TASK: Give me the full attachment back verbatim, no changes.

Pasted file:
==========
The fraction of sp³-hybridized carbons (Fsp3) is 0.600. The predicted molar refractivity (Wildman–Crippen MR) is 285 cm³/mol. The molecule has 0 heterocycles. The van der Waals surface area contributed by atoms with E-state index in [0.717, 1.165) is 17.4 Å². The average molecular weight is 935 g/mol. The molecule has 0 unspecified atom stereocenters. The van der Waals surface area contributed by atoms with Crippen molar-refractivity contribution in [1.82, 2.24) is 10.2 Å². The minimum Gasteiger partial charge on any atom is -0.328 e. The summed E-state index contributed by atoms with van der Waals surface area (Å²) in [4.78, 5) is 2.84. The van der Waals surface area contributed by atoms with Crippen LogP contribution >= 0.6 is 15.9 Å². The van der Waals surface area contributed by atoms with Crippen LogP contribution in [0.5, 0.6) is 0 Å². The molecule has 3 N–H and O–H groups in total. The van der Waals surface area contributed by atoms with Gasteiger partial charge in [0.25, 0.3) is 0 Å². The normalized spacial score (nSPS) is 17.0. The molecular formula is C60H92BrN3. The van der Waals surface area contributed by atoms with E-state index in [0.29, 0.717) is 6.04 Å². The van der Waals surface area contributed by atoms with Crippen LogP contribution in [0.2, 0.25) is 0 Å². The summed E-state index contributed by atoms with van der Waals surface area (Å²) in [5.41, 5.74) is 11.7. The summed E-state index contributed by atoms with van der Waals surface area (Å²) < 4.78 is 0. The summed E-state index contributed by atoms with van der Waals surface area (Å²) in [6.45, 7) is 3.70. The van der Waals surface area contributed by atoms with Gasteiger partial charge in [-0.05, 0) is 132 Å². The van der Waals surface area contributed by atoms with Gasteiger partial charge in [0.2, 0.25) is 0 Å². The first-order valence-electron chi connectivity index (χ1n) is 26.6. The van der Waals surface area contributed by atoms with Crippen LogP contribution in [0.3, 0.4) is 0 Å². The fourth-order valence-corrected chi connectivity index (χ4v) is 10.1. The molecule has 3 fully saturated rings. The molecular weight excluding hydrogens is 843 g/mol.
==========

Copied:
The fraction of sp³-hybridized carbons (Fsp3) is 0.600. The predicted molar refractivity (Wildman–Crippen MR) is 285 cm³/mol. The molecule has 0 heterocycles. The van der Waals surface area contributed by atoms with E-state index in [0.717, 1.165) is 17.4 Å². The average molecular weight is 935 g/mol. The molecule has 0 unspecified atom stereocenters. The van der Waals surface area contributed by atoms with Crippen molar-refractivity contribution in [1.82, 2.24) is 10.2 Å². The minimum Gasteiger partial charge on any atom is -0.328 e. The summed E-state index contributed by atoms with van der Waals surface area (Å²) in [4.78, 5) is 2.84. The van der Waals surface area contributed by atoms with Crippen LogP contribution >= 0.6 is 15.9 Å². The van der Waals surface area contributed by atoms with Crippen LogP contribution in [0.5, 0.6) is 0 Å². The molecule has 3 N–H and O–H groups in total. The van der Waals surface area contributed by atoms with Gasteiger partial charge in [0.25, 0.3) is 0 Å². The normalized spacial score (nSPS) is 17.0. The molecular formula is C60H92BrN3. The van der Waals surface area contributed by atoms with E-state index in [0.29, 0.717) is 6.04 Å². The van der Waals surface area contributed by atoms with Crippen LogP contribution in [0.2, 0.25) is 0 Å². The summed E-state index contributed by atoms with van der Waals surface area (Å²) in [5.41, 5.74) is 11.7. The summed E-state index contributed by atoms with van der Waals surface area (Å²) < 4.78 is 0. The summed E-state index contributed by atoms with van der Waals surface area (Å²) in [6.45, 7) is 3.70. The van der Waals surface area contributed by atoms with Gasteiger partial charge in [-0.05, 0) is 132 Å². The van der Waals surface area contributed by atoms with Gasteiger partial charge in [0.2, 0.25) is 0 Å². The first-order valence-electron chi connectivity index (χ1n) is 26.6. The van der Waals surface area contributed by atoms with Crippen LogP contribution in [0.3, 0.4) is 0 Å². The fourth-order valence-corrected chi connectivity index (χ4v) is 10.1. The molecule has 3 fully saturated rings. The molecular weight excluding hydrogens is 843 g/mol.